OHIO 4-HNEWS Ohio 4-HWelcomes Three New Staff Members
Ohio 4-H is happy to announce the addition of three new staff members. Please take the time to get to know each of them through their responses below. Ohio 4-H welcomes Josh, Tracy, and Jeff!
Joshua A. Kirby, Ph.D.,
Extension Specialist Tell us about yourself. I’m quite happy
to be in Columbus with OSU Extension as the Extension Specialist for 4-H Older Youth and Camping. I am from a farm family inWestern New York State that produced fruit, vegetables, and grains with the fertile soils of the Lake Ontario plains. I grew up as an active camper and outdoorsman, and those experi- ences encouraged me to study out-of- school educational youth development programs throughout college and graduate school. And best of all, I am surrounded by a very large number of people with impressive character—from Ohio’s 4-H youth and volunteers, to my fellow faculty and staff members, to my lovely wife Dr. Rebecca Kirby.
What is your vision for your new position at Ohio 4-H. My hope is to strengthen the youth
development effectiveness of all of the programs, personnel, and facilities with which I am connected. I want my fresh perspective, new ideas and innovations to enhance the 4-H impact upon the character and skill develop- ment of young people while preserving valued traditions.We may even create some new traditions along the way.
What do you find most intriguing about 4-H, whatmade you want towork within 4-H? 4-H provides youth, and those
youthful at heart, a tremendous amount of freedom to choose what they want to learn about. Young people can pursue any number of projects— across a variety of skill areas no less— and each pursuit with value for their futures. The same is true for a specialist like myself. My two areas of responsibility provide a large number of unanswered questions and opportu- nities for leadership, innovation, research, and organizational change.
Fun fact: Tell us one unique interesting fact about yourself. Icaused a minor auto accident as a
“driver” when I was 5 years old while sitting on my grandfather’s lap and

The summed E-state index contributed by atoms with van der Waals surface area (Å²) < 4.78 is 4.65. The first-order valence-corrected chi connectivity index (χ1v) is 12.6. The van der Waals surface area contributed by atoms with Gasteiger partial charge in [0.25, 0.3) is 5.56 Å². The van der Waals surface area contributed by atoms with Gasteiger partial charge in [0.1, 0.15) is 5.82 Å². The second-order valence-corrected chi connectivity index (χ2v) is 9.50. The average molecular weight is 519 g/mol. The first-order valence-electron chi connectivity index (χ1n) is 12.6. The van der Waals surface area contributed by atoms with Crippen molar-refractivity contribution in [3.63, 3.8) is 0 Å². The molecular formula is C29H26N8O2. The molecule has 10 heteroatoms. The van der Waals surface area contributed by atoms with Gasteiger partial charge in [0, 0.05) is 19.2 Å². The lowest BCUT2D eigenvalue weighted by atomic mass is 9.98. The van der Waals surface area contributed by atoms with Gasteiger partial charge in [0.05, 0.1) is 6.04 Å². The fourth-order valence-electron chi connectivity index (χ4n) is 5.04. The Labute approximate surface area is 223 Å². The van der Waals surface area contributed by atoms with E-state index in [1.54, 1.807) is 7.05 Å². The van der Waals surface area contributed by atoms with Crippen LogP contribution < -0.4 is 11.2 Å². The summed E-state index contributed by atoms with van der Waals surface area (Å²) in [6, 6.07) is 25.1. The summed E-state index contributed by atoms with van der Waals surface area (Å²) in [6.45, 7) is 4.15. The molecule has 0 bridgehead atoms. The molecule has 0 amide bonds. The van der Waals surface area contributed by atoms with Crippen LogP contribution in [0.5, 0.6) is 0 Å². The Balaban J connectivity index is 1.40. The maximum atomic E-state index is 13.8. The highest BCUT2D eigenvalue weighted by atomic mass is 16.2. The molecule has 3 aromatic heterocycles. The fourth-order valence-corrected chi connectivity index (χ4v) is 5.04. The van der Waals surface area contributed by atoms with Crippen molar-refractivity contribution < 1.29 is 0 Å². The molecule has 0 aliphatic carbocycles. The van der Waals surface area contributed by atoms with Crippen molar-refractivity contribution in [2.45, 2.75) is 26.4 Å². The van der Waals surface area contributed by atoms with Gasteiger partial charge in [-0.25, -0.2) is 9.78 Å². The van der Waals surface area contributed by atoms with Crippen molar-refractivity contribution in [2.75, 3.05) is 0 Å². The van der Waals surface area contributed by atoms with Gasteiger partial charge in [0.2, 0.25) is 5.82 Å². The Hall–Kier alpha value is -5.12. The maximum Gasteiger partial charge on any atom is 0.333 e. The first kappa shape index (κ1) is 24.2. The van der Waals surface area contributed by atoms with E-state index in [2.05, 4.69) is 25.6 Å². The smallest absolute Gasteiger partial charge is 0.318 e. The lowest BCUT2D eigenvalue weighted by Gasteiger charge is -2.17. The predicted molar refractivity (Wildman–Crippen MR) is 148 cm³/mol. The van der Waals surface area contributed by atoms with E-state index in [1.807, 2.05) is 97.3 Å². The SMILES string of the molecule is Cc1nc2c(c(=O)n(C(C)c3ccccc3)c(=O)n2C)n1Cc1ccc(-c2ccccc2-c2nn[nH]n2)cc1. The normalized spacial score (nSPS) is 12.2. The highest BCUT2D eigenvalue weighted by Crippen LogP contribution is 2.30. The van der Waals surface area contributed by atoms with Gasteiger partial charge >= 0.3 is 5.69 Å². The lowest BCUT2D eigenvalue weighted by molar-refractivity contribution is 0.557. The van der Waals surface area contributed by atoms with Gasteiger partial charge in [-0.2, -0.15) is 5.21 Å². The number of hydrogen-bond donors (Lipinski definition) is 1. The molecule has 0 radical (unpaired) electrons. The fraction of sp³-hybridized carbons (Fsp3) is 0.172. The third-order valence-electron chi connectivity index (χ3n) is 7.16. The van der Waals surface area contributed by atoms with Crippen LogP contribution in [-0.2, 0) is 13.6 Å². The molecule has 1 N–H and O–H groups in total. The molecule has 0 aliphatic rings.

driving a tractor through a residential neighborhood. I “learned” how to drive by watching TV, and on TV the drivers were always rhythmically moving the steering wheel back and forth even though they are supposedly driving straight. Grandpa invited the other driver over to his house for coffee, and my grandparents paid her cash for her car damage—a lot of cash!
Tracy Grody, Ohio 4-H
Program Coordinator Tell us about yourself. While growing
up in Eaton, OH, I was very active in the Preble County 4-H program participating in leadership, sewing, creative arts, and dog projects, and eventually became aState4-HAmbassador.Il
ater became an advisor and found myself working in the County Extension office while attending classes at Miami University. In 2008, I packed my things and headed to Columbus after I accepted a position at the OSU Comprehensive Cancer Center. While there I worked on their database program until coming back to Extension in November 2011. I reside in aquaint suburbofColumbus withmy two golden retrievers, Maggie and Mulligan. Time spent out of the office is with family, friends, and attending classes at Ohio State.
What is your vision for your new position at Ohio 4-H. Iampassionateaboutseeingnew
technologies continue to become a fundamental part of Ohio 4-H while keeping the traditions that founded 4-H steadfast. However, with the integration of any new technology, education and support is needed. It is my goal to continue to offer assistance in the implementation of the ACCESS 4-H data management program. This is a tool that will lessen the burden of collecting data on 4-H professionals and county staff. I am eager to focus my efforts on a new state 4-H website, so stay tuned…
What do you find most intriguing about 4-H, whatmade you want to work within 4-H? Iam aproductof4-H.4-H notonly prepared me to navigate the challenges